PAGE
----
A decade ago, I actively opposed the sort of lifestyle I now have. I remember working in Yosemite National Park, and watching BlackBerries and smartphones arrive to it. With them came email, text messages, and the ability to live outside of the present moment and inside the phone. I recall the vitriolic sensations those first smartphones aroused in me. Today, I own a top-of-the-line smartphone all my own, use it robustly, and enjoy doing so. Despite this, I still feel that smartphones and other technology and their distractionary tactics can be just plain dumb.
Rolling down the backside of this tizi, I’m carrying my smartphone in my running pack because a working-in-Morocco cell phone is on the required kit list in case of emergency. I think about the ways I will use it for good today. It will connect me with my mom, brother, and Bryon, who are thousands of miles away and wondering how I’m faring on this adventure. I’ll ask it if the weather will be any hotter tomorrow. And my very presence at the Trans Atlas Marathon is no doubt partially indebted to the phone’s Facebook app for keeping me connected all these years with the friends I have made in Morocco. It may be just as irrational as it is to imagine myself taking up residence in some little High Atlas village given the phone’s relative usefulness, but I am overcome with the desire to pull it out of my bag and chuck it to kingdom come in electronic rebellion. The plurality of my life, even on my best days, confuses me.
The race advertises Stage 4 as 19.2 miles, the shortest of its six stages. It’ll surely be a mile or three longer, as all the stages have been. We racers have taken to calling this bit of extra mileage ‘Mohamad miles.’ Mohamad Ahansal is the Trans Atlas Marathon race director and, though I am certain he’s surveyed the course accurately, I think he finds humor in imposing minor torture upon us. Each day’s finish line is just a bit farther away than we expect.
Mohamad is a legend. He’s a five-time winner of the grandpappy of stage races, the Marathon des Sables, which is held in the Moroccan Sahara Desert each spring. And his older brother, Lahcen, holds 10 victories. In Morocco, a win of the Marathon des Sables is held in highest regard and, well, five of them pedestals Mohamad to a whole different level of celebrity. When you walk the streets of any town with him, strangers approach to greet him and dole compliments. He isn’t anonymous anywhere.
The high point of today’s stage is an 8,800-foot pass that’s chockfilled with equal parts rocks and wildflowers, a blunting wind blowing in climactic relief after a couple days of sweltering heat, and a horizon of rust-colored Atlas rock rising to a sapphire sky. From here, I drop a few hundred feet and traverse a rocky ridgeline. The race’s finish-line arch and white flags come into view about 1,500 feet below and a mile away. I can see the course markers taking a steep, downhill, trail-less line, bullet-ing right for the finish. The sensations of this moment overwhelm me, so I pause to take it all in before beginning my playful plummet.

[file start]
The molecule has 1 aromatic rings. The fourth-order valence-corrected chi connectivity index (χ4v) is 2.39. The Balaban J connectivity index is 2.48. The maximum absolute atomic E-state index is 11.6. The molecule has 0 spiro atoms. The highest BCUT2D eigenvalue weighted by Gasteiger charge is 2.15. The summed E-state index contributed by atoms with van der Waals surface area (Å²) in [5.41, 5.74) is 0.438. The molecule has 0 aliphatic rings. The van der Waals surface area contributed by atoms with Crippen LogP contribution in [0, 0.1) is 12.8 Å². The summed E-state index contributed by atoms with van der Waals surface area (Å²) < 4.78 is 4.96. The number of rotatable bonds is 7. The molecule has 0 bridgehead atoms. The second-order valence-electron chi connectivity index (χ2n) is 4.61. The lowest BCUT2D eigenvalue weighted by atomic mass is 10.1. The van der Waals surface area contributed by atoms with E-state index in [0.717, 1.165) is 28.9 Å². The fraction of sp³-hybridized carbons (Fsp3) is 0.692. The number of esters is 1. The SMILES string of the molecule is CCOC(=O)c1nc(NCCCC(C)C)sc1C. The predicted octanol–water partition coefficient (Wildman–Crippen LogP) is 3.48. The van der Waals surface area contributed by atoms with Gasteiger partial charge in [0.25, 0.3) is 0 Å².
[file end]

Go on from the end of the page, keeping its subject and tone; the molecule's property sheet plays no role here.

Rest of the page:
In the weeks before the 2013 Marathon des Sables, which both Mohamad and I raced, we were respectively training outside of Zagora, a Moroccan town known for the way it perches at the very edge of the Sahara Desert. One day, Mohamad, who is Berber, invited me to his family’s homestead, located what must be about 12 or 15 miles west of Zagora, out a track that was first dusty and then incredibly rocky.
Language barriers are tough, but I managed to learn much that day. I learned that the homestead, built around a well producing a good amount of water, still houses Mohamad’s extended family. We met probably a dozen different people, and I stopped asking about halfway through the greetings how Mohamad and whomever I was meeting were related. The categorization of second cousins and great aunts doesn’t happen in Berber culture. To Mohamad, everyone was family.
I learned that, though the extended family now concentrates itself around this small set of dwellings, and that there are other homesteads like it peppering the land out of our view, just a generation ago the Ahansal extended family was nomadic. Mohamad’s parents spent much of their lives moving livestock, chasing vegetation in this vast environment. I learned that Mohamad doesn’t know his exact age as his mom didn’t record his birth year or day—age is also of little relevance in Berber culture.
When Mohamad was young, part of his family moved out of the desert and into the civilization of Zagora—which was a tiny town at the time but offered easier access to education, food, and other resources. One year, when Mohamad and Lahcen were little, one of the earliest editions of the Marathon des Sables took place in Zagora’s environs, and the brothers became fascinated by running.
The rest was not, indeed, history, however. These kids grew up in the kind of poverty that few readers of this article—or its writer—can tangibly comprehend. In fact, the Ahansal brothers hid their running and their love of it from family members who thought it was a waste of time. Here and there, there were school-sponsored races in Zagora, and in them Lahcen and Mohamad shined. This led to opportunities for racing in the next big town to the north, Ouarzazate, and eventually training camps in the city of Marrakech with other fast Moroccan runners scouted in and collected from the around the country. The steep, Western-priced Marathon des Sables entry fee (and no discounts for locals living on a totally different annual-income scale) meant that the Ahansals couldn’t race unless they found sponsors willing to pay those fees. I find it utterly miraculous that they were able to do this more than a dozen-and-a-half times. A couple thousand bucks in Morocco is enough to live on for a year!